Until I figured this Earth couldn't be my home. It was just a transit camp. Since that discovery, I haven't been pushed out, although having the wrong identity has not left me.

It does not matter to me anymore. If people want false identities, it is their choice. On the Day of Judgment the only real identity that will count is whether you are of the people of Jannah, or of Jahannam; whether you have recognised your God as the One, indivisible, above everyone beyond comprehension, etc. or you follow false gods, including your whims.

Here is the entrance to the Buddhist temple there, that I passed every day to College:

today's false gods and goddesses: ethnicity and nationalism

False gods and goddesses need not take the shape of idols.

Here I talk of some:

The Quran tells us of not dividing ourselves into sects. The final Prophet Muhammad (saw) told us that the Jews divided themselves into 71, the Christians into 72, and this Ummah (the Ummah of the last Prophet) will divide itself into 73 sects, and of those only one will be on the right path.

Wednesday, February 04, 2009

Trip to Petra

Petra Jordan (a video tour) part 2

Tuesday, February 03, 2009

Petra Jordan (a video tour) part 1

Monday, February 02, 2009

Great Pyramid Mystery Solved?

BBC: Building the Great Pyramid - 6 of 6

Engineering an Empire - Egypt - 10 of 10

Engineering an Empire - Egypt - 9 of 10

Engineering an Empire - Egypt - 8 of 10

Engineering an Empire - Egypt - 7 of 10

Engineering an Empire - Egypt - 6 of 10

Engineering an Empire - Egypt - 5 of 10

Engineering an Empire - Egypt - 4 of 10

Engineering an Empire - Egypt - 3 of 10

Engineering an Empire - Egypt - 2 of 10

Engineering an Empire - Egypt - 1 of 10

Lost Civilization - Inca - 6 of 6

Lost Civilization - Inca - 5 of 6

Lost Civilization - Inca - 4 of 6

Lost Civilization - Inca - 3 of 6

Lost Civilization - Inca - 2 of 6

Lost Civilization - Inca - 1 of 6

Lost Civilization - Maya - 6 of 6

Lost Civilization - Maya - 5 of 6

Lost Civilization - Maya - 4 of 6

Lost Civilization - Maya - 3 of 6

Lost Civilization - Maya - 2 of 6

Lost Civilization - Maya - 1 of 6

Cities of the Underworld - Maya underground cities

Don Wildman takes us underground into cities of the Maya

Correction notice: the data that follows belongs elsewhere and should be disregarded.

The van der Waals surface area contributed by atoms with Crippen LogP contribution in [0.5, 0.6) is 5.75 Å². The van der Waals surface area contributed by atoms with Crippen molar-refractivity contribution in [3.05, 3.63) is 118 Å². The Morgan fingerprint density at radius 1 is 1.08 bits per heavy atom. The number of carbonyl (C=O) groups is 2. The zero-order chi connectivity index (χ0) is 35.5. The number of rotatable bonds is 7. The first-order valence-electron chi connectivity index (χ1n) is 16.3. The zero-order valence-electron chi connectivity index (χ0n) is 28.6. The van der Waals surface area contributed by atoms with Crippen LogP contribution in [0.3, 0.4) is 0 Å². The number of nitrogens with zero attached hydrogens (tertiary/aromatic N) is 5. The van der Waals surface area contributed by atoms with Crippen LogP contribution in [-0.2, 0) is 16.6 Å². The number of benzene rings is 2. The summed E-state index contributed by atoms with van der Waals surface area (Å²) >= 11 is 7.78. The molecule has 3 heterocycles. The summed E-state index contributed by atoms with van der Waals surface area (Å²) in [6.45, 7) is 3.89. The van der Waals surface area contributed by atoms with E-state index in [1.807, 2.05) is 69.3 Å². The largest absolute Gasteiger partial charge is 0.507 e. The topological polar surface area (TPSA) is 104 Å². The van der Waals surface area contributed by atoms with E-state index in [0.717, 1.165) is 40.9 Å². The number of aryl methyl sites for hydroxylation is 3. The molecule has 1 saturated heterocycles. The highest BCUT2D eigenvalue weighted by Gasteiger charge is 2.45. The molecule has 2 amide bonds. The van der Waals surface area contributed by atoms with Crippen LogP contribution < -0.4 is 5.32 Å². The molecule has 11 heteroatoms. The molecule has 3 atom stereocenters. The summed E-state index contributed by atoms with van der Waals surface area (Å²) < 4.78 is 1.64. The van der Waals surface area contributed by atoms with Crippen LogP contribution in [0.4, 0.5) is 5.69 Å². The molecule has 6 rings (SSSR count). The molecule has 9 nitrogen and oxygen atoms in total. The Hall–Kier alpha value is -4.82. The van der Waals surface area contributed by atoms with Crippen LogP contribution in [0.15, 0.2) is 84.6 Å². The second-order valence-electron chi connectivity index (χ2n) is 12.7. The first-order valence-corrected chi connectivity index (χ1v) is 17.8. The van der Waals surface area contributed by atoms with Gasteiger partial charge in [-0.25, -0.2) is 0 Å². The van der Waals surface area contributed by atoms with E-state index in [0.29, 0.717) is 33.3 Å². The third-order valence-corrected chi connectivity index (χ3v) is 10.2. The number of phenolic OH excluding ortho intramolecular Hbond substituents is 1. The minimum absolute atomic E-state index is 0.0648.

Decline of the Maya Civilization

Friday, January 30, 2009

US war on Pakistan

10-Jun-2008 US Drone Attack on Mohmand
12-Jun-2008 US coalition releases video of Pakistan air strikes
15-Jun-2008 US. Missile strike kills one in S Waziristan
1-Sep-2008 Suspected U.S. drone attack in Pakistan kills six villagers
15-May-2008 Suspected US drone attack on Damadola
3-Sept-2008 Pakistan reacts with fury after up to 20 die in ‘American’ attack on its soil
5-Sep-2008 Drone plane’s air strike kills six in North Waziristan
8-Sep-2008 More killed in another US drone attack in Pakistan
12-Sep-2008 Pakistani fury as suspected US drone attack kills 12
18-Sep-2008 Seven killed in U.S. missile strike in South Waziristan
1-Oct-2008 US drone ‘kills six’ in Pakistan
16-Oct-2008 Five killed in US drone attack in Pakistan: officials
23-Oct-2008 US drone attack kills 10 militants
27-Oct-2008 U.S. drone attack kills 20 in Pakistan
29-Oct-2008 US Artillery firing on Angoor Adda
31-Oct-2008 U.S. missile strike in Pakistan
17-Nov-2008 Pakistan says new U.S. drone attack kills at least 10
7-Nov-2008 Suspected U.S. missile kills 10 in Pakistan
13-Nov-2008 12 people killed by another cross-border American raid
19-Nov-2008 Missile fired by US drone kills five in Bannu
Nov. 21, 2008 Suspected US missile strike kills five
Nov. 29, 2008 US strike in North Waziristan kills 3
Dec. 5, 2008 US Predator hits in North Waziristan kills 3
Dec. 11, 2008 US strike in South Waziristan kills 7
Dec. 15, 2008 US Predator strikes in North Waziristan
Dec 22, 2008 Eight dead in as missile hit northwest Pakistan

more attacks and murder of civilians took place in the final days of Bush II. Then after Obama took over:

Jan 23, 2009 22 dead in missile strike by drone in Waziristan


Tuesday, January 27, 2009

so Americans are not our enemy! then why:

Obama sends message to Muslims that Americans are not their enemy.

President to Muslim World: Americans are not your enemy

No question about that. Why should Americans be our enemy?

It is the US government, which is the enemy. Otherwise how can one explain the continued drone attacks that kill innocents, including women and children. And the continued shipment of deadly arsenal to Israel.

Sunday, January 25, 2009

why Israelis are proud

Of killing more than 1400 Palestinians, overwhelmingly civilian, 410 of them children. Must be proud of using Phosphorus bombs, like they were proud of using cluster bombs in Lebanon.

(10 pictures)

3 / 10

Amal Abed Rabbo, two, pictured after she died in an attack at the village of Izbit Abed Rabbo, on January 7, 2009. According to her father Khalid, 30, Amal and her sister Souad, seven, were killed by gunfire from an Israeli tank after soldiers ordered the family out of their house. Another sister, Samer, four, survived the attack but is paralysed below the waist. “Amal was just learning to talk,” said Khalid. “I want to know from the Israeli army: why did they kill my daughters?”
Photograph: Family photograph

Pasted from

To hell with Obama

So this the change promised. Within a day or two of his announcing a new approach, Obama's drones attacked two villages in Waziristan, killing 20 civilians, including women and children.

So this is the promised change - the new approach with Muslims!

As troubled as we are with the Taliban and common criminal activities in Pakistan, Obama can rest assured that we will first fight non Muslim attackers